Modi’s voice betrays his authoritarian streak more straightforwardly than anything else that he does. Anyone who has heard him speak in public instantaneously recognises that he is a fascist of thoroughbred pedigree. The intent of his voice is to bludgeon his audience into worshipping him and following him on account of fearing him. Social scientists don’t analyse auditory affect adequately (maybe Film Studies people do in their jargon-ridden stuff?), but you have only to listen to Modi for fifteen minutes to know this is a man who will remove anyone who comes in his way.  

I revised the piece accordingly, and after it was published in the Hindu, sent him a link, singling out a paragraph which was, as I put it, “the latest example of Advani masquerading as Guha”:

Mr Modi’s desire to dominate is manifest in his manner of speaking. Social scientists don’t tend to analyse auditory affect, but you have only to listen to the Gujarat Chief Minister for fifteen minutes to know that this is a man who will push aside anyone who comes in his way. The intent of his voice is to force his audience into following him on account of fearing him.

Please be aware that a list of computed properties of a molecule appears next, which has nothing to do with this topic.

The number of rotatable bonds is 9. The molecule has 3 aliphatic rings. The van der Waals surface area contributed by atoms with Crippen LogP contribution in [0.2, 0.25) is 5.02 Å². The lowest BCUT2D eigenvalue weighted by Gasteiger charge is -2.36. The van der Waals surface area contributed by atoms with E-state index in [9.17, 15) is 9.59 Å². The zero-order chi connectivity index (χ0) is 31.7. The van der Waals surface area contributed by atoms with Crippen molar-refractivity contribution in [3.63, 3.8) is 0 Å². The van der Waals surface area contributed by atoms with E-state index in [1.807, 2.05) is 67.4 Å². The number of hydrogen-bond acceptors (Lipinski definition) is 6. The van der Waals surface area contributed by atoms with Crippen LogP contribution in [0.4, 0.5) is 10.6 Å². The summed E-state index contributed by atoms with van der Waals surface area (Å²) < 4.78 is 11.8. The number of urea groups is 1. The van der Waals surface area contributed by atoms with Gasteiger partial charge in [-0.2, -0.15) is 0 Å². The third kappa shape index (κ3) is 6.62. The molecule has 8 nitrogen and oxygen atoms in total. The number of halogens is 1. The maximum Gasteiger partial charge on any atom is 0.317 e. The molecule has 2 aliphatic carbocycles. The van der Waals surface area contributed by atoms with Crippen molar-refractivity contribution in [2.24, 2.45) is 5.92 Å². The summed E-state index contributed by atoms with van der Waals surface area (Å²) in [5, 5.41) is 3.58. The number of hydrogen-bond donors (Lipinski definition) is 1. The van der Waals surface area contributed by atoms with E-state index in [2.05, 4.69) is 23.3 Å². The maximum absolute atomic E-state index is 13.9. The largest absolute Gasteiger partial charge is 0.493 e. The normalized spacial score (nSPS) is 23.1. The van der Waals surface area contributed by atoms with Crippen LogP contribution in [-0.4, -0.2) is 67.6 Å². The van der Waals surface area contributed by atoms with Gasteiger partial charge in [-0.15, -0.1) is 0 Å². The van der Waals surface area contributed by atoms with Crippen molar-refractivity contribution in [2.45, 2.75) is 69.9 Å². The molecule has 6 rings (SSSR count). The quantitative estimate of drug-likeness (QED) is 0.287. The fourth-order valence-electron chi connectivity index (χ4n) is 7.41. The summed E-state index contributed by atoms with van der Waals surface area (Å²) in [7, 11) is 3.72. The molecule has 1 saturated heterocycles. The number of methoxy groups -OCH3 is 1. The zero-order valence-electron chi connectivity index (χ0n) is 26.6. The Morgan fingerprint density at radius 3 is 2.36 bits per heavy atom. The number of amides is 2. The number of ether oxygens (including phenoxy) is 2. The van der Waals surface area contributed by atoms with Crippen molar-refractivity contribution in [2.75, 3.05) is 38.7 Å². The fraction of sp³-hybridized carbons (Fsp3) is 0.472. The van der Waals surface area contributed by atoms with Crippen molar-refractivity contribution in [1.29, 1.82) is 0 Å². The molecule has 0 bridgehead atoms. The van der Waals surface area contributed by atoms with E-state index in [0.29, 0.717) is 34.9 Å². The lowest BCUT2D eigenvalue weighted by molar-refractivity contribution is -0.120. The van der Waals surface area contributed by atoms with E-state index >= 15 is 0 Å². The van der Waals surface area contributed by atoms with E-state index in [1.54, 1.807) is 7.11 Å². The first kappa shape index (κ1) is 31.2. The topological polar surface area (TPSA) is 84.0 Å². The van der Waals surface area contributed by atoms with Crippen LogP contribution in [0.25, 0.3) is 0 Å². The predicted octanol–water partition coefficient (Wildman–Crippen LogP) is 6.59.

I should add, if merely to save face, that some other sentences and judgements were entirely mine. Writing a year and a bit before the next general elections, I argued that:

the real reason that Narendra Modi is unfit to be Prime Minister of India is that he is instinctively and aggressively authoritarian. Neither Mr Modi’s admirers nor his critics may like this, but the truth is that of all Indian politicians past and present, the person the Gujarat Chief Minister most resembles is Indira Gandhi of the period 1971-77. Like Mrs Gandhi once did, Mr Modi seeks to make his party, his government, his administration and his country an extension of his personality.   

I further remarked:

There is something of Indira Gandhi in Narendra Modi, and perhaps just a touch of Sanjay Gandhi too – as in the brash, bullying, hyper-masculine style, the suspicion (and occasional targeting) of Muslims. Either way, Mr Modi is conspicuously unfitted to be the reconciling, accommodating, plural, democratic Prime Minister that India needs and deserves.  

Some of the forecasts I have made over the years in print have gone awfully awry. But this one – sadly – has stood up all too well.

Excerpted with permission from The Cooking of Books: A Literary Memoir, Ramachandra Guha, Juggernaut.